Such a headache mandates prompt evaluation by a physician, since a missed aneurysmal leak can result in a catastrophic stroke or death. Evaluation typically takes place in an emergency department, and includes a brain computed tomography (CT) scan. A spinal tap (looking for leaked red blood cells) may be necessary to completely rule out the diagnosis. An MRI may be useful, but typically requires neurology or neurosurgery consultation.

The definitive treatment for subarachnoid bleeding is surgery, although calcium channel blocking drugs (nimodipine) may limit damage.

Temporal (giant cell) arteritis

Patients with temporal arteritis (TA, an inflammatory process involving the walls of medium-sized arteries) are usually over age 50. Its symptoms are newly experienced localized headache, scalp tenderness and diminished pulse over the temple area, fevers, and aches. An unusual symptom highly suggestive of TA is "jaw claudication," or cramping of the jaws while chewing.

Blindness (due to involvement of the ophthalmic artery) is a frequent complication, and may be prevented with prompt therapy. Blood tests reveal intense inflammation (with a high "ESR" test), and definitive diagnosis is made by finding inflammation on a biopsy specimen taken from the temporal artery.

Treatment consists of prompt therapy with high-dose corticosteroids (such as prednisone), which should be instituted if the syndrome is suspected (even before definitive biopsy results return.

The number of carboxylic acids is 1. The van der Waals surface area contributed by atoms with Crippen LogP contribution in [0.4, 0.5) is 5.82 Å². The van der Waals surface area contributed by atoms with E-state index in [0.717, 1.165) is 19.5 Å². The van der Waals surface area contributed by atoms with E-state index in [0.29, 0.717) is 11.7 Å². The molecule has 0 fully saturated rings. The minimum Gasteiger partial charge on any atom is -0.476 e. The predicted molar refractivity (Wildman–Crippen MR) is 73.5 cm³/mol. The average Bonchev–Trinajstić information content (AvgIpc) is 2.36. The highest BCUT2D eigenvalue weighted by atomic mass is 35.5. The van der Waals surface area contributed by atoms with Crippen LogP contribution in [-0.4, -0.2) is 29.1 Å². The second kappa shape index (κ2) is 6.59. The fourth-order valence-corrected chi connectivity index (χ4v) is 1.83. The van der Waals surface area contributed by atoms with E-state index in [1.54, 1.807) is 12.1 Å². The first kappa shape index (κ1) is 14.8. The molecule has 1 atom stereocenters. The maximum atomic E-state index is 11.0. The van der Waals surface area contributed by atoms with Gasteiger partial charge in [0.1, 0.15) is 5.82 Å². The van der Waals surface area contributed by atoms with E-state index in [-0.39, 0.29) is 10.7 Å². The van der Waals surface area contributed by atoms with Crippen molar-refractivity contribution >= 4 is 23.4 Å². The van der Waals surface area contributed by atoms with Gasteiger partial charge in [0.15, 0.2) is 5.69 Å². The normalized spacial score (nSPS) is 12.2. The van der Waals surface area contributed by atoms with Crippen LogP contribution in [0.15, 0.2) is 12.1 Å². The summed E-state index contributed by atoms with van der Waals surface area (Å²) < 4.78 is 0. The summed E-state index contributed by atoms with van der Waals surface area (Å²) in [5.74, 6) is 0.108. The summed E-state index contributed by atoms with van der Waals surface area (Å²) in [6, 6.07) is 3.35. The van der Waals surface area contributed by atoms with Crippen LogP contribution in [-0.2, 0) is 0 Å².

Bacterial meningitis

Acute bacterial meningitis is a virulent infection, and is typically manifest by an ill-appearance, fever, headache, stiff neck, and photophobia (avoidance of bright light). A rash may be present some forms.

Diagnosis consists of a spinal tap showing white blood cells, chemical tests, and bacteriology studies. Treatment requires prompt antibiotic therapy.

CT scans and MRIs

While a "negative" CT of the brain is reassuring, the cost of imaging every person with headache is prohibitive (up to $3 billion/year in the US). Moreover, a CT scan will find an identifiable cause of headache (blood, tumor) in no more than 0.5 to 2.5% of patients, and most of these patients have abnormal clinical findings. The Table lists indications for CT scan or MRI for headache.

  • Findings Suggesting Need For Neuroimaging
  • "Worst headache of my life"
  • Headache onset after exertion
  • Decreased alertness
  • Stiff neck
  • Abnormal neurological findings
  • Decline during observation
  • New headache lasting > 2 months in patient 40-60 years old

Special Headaches

Brain tumor

Though a fear for many headache sufferers, brain tumors are uncommon. Indeed, fewer than 20% of patients with brain tumors experience only headache as a symptom (the most frequent symptom is seizure and/or neurological abnormality on exam). Waking with a headache is said to be an important sign of a tumor-related headache, although this occurs frequently in chronic headaches.

Treatment is determined by consultation with a neurosurgeon.

Cluster Headache

Cluster headache commonly affects young- to middle-aged men. It is of short duration (30-90 minutes) and causes headache behind one eye, with eye redness, tearing, and nasal stuffiness on the involved side. Headaches are clustered over time (often separated by weeks to months); in times of headache activity, headaches may occur up to 6 times a day, often causing insomnia.

Diagnosis is based on its classic presentation.

Treatment includes high-dose anti-inflammatory medications (ibuprofen, others). For unknown reasons, over half get relief from breathing 100% oxygen by face mask.

Coital Headache